cl_aviCodec "huffyuv": The options for cl_aviCodec are uncompressed, huffyuv and mjpeg. I recommend huffyuv as it somewhat reduces temporary file size and doesn’t take much longer to capture in wolfcam. You can use mjpeg if you don’t have much disk space for temporary files, but it will slow down rendering significantly. It could also cause slight jpeg artifacts, although those won’t be so noticeable in the end result.
cl_aviFrameRate 60: Set the desired output video framerate here. The actual command for capturing in wolfcam is /video tga wav name render_temp You can replace render_temp with :demoname, and wolfcam will use the demo name as the capture filename. Or any other name, and the video will be saved to that. The rest of this guide assumes that the output name it is set to render_temp. After capturing, the captured files normally are in %appdata%/Wolfcamql/wolfcam-ql/videos (just paste that into your windows explorer address bar).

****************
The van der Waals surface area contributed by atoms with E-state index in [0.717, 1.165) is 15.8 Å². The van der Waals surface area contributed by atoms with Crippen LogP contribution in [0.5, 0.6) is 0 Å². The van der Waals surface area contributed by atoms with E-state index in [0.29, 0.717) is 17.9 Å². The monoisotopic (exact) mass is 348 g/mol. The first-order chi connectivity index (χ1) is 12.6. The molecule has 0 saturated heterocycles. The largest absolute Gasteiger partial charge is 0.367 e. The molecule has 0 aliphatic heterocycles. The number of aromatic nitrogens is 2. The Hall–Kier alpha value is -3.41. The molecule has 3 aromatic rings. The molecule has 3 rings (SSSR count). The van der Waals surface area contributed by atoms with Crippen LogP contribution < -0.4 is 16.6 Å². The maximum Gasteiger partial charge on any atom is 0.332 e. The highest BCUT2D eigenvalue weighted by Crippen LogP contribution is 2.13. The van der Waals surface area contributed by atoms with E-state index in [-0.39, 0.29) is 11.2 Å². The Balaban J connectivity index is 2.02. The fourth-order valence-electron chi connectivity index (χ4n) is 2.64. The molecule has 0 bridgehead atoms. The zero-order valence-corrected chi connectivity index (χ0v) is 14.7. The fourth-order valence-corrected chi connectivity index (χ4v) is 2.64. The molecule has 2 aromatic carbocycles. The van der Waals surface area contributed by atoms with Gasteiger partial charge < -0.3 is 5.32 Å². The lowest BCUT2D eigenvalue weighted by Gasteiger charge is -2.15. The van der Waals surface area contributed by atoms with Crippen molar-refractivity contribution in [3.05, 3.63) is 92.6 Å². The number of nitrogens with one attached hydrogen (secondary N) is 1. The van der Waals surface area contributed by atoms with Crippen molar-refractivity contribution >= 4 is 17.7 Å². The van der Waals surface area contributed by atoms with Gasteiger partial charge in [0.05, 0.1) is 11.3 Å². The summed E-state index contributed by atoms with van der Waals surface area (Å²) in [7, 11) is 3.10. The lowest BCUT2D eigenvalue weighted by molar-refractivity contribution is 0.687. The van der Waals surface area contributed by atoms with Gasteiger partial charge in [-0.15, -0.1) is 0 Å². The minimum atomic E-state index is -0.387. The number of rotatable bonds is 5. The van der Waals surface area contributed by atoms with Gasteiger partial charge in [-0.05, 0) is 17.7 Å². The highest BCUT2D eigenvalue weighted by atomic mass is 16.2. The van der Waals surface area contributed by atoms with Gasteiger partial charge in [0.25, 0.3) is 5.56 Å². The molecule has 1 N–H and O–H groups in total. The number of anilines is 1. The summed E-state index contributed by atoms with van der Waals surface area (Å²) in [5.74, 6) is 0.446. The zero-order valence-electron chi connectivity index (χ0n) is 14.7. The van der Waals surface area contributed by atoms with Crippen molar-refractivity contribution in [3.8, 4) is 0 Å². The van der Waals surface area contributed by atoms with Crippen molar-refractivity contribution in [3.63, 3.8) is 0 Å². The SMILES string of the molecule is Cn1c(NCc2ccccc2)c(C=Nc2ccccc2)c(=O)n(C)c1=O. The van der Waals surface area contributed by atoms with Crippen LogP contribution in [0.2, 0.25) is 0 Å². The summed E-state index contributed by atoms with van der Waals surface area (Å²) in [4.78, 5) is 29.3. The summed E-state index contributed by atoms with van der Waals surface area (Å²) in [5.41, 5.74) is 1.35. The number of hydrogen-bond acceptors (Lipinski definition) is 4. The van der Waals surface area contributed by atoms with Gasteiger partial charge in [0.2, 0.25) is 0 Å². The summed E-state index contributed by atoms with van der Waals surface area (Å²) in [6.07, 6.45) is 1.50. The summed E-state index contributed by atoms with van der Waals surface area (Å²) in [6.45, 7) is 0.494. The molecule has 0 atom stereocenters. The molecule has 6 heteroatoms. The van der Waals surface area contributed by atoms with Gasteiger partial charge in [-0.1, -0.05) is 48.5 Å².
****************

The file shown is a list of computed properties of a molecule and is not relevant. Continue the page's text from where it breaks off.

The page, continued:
Encoding to h264
After capturing in-game, we will encode the .avi files to something more reasonable in size. We will use ffmpeg for that.
For convenience, I recommend creating a batch file to render the video. Navigate to the output folder, then Right-click/New/Text file, and name it render.txt. Open it in the text editor. Now, paste this into the file.
ffmpeg -hide_banner -i render_temp.avi -c:v libx264 -crf:v 21 -preset:v medium -tune:v film -c:a aac -b:a 384k "render_output.mp4"
echo Rendering finished.